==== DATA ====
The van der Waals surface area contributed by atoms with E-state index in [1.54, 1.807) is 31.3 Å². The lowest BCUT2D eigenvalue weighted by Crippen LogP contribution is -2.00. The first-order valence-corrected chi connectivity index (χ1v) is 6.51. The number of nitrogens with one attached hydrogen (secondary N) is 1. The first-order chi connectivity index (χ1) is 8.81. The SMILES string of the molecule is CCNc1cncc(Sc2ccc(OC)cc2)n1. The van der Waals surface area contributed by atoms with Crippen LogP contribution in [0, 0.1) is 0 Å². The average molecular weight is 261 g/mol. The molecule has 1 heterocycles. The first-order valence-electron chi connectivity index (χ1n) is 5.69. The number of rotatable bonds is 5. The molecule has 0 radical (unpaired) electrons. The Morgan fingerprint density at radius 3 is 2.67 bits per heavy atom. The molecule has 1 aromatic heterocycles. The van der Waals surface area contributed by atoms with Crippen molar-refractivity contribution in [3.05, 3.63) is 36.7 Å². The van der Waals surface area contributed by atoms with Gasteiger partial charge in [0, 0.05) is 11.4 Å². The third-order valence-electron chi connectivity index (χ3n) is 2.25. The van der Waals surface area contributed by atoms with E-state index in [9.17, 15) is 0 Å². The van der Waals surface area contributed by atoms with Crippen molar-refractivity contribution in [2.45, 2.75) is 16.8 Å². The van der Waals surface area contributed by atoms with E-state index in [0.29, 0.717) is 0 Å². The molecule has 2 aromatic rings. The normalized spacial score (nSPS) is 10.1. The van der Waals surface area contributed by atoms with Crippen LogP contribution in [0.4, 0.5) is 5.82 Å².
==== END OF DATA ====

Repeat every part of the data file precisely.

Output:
The van der Waals surface area contributed by atoms with E-state index in [1.54, 1.807) is 31.3 Å². The lowest BCUT2D eigenvalue weighted by Crippen LogP contribution is -2.00. The first-order valence-corrected chi connectivity index (χ1v) is 6.51. The number of nitrogens with one attached hydrogen (secondary N) is 1. The first-order chi connectivity index (χ1) is 8.81. The SMILES string of the molecule is CCNc1cncc(Sc2ccc(OC)cc2)n1. The van der Waals surface area contributed by atoms with Crippen LogP contribution in [0, 0.1) is 0 Å². The average molecular weight is 261 g/mol. The molecule has 1 heterocycles. The first-order valence-electron chi connectivity index (χ1n) is 5.69. The number of rotatable bonds is 5. The molecule has 0 radical (unpaired) electrons. The Morgan fingerprint density at radius 3 is 2.67 bits per heavy atom. The molecule has 1 aromatic heterocycles. The van der Waals surface area contributed by atoms with Crippen molar-refractivity contribution in [3.05, 3.63) is 36.7 Å². The van der Waals surface area contributed by atoms with Gasteiger partial charge in [0, 0.05) is 11.4 Å². The third-order valence-electron chi connectivity index (χ3n) is 2.25. The van der Waals surface area contributed by atoms with E-state index in [9.17, 15) is 0 Å². The van der Waals surface area contributed by atoms with Crippen molar-refractivity contribution in [2.45, 2.75) is 16.8 Å². The van der Waals surface area contributed by atoms with E-state index in [0.29, 0.717) is 0 Å². The molecule has 2 aromatic rings. The normalized spacial score (nSPS) is 10.1. The van der Waals surface area contributed by atoms with Crippen LogP contribution in [0.4, 0.5) is 5.82 Å².